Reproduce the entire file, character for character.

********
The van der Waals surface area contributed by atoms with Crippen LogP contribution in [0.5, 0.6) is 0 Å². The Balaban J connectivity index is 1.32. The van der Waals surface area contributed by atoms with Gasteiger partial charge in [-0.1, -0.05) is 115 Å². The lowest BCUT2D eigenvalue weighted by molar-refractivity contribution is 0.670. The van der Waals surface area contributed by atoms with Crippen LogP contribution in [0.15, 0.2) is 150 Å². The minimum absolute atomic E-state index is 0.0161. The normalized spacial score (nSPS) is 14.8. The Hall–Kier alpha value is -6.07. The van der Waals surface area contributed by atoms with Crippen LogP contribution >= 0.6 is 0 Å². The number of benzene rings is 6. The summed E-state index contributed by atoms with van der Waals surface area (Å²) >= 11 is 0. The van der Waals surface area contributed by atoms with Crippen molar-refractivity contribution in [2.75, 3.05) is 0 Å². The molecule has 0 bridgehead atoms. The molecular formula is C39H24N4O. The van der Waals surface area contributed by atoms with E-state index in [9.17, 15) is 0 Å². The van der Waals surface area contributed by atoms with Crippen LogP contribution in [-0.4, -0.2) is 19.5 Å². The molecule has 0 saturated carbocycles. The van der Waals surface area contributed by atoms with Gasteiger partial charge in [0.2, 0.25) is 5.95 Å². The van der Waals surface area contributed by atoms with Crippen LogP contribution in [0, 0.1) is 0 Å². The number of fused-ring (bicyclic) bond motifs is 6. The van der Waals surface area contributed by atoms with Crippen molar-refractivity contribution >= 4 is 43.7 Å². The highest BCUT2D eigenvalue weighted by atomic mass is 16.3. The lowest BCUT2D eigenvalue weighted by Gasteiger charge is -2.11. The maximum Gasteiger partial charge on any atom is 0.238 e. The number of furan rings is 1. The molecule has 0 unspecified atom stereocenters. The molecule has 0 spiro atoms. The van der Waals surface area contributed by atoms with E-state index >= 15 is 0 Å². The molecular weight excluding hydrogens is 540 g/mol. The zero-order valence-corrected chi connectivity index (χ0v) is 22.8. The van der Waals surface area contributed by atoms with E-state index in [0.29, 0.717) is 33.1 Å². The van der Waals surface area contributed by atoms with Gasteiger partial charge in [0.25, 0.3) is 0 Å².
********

The van der Waals surface area contributed by atoms with Crippen LogP contribution in [0.5, 0.6) is 0 Å². The Balaban J connectivity index is 1.32. The van der Waals surface area contributed by atoms with Gasteiger partial charge in [-0.1, -0.05) is 115 Å². The lowest BCUT2D eigenvalue weighted by molar-refractivity contribution is 0.670. The van der Waals surface area contributed by atoms with Crippen LogP contribution in [0.15, 0.2) is 150 Å². The minimum absolute atomic E-state index is 0.0161. The normalized spacial score (nSPS) is 14.8. The Hall–Kier alpha value is -6.07. The van der Waals surface area contributed by atoms with Crippen LogP contribution >= 0.6 is 0 Å². The number of benzene rings is 6. The summed E-state index contributed by atoms with van der Waals surface area (Å²) >= 11 is 0. The van der Waals surface area contributed by atoms with Crippen molar-refractivity contribution in [2.75, 3.05) is 0 Å². The molecule has 0 bridgehead atoms. The molecular formula is C39H24N4O. The van der Waals surface area contributed by atoms with E-state index in [9.17, 15) is 0 Å². The van der Waals surface area contributed by atoms with Crippen LogP contribution in [-0.4, -0.2) is 19.5 Å². The molecule has 0 saturated carbocycles. The van der Waals surface area contributed by atoms with Gasteiger partial charge in [0.2, 0.25) is 5.95 Å². The van der Waals surface area contributed by atoms with Crippen LogP contribution in [0, 0.1) is 0 Å². The number of fused-ring (bicyclic) bond motifs is 6. The van der Waals surface area contributed by atoms with Crippen molar-refractivity contribution >= 4 is 43.7 Å². The highest BCUT2D eigenvalue weighted by atomic mass is 16.3. The lowest BCUT2D eigenvalue weighted by Gasteiger charge is -2.11. The maximum Gasteiger partial charge on any atom is 0.238 e. The number of furan rings is 1. The molecule has 0 unspecified atom stereocenters. The molecule has 0 spiro atoms. The van der Waals surface area contributed by atoms with E-state index >= 15 is 0 Å². The molecular weight excluding hydrogens is 540 g/mol. The zero-order valence-corrected chi connectivity index (χ0v) is 22.8. The van der Waals surface area contributed by atoms with E-state index in [0.29, 0.717) is 33.1 Å². The van der Waals surface area contributed by atoms with Gasteiger partial charge in [0.25, 0.3) is 0 Å².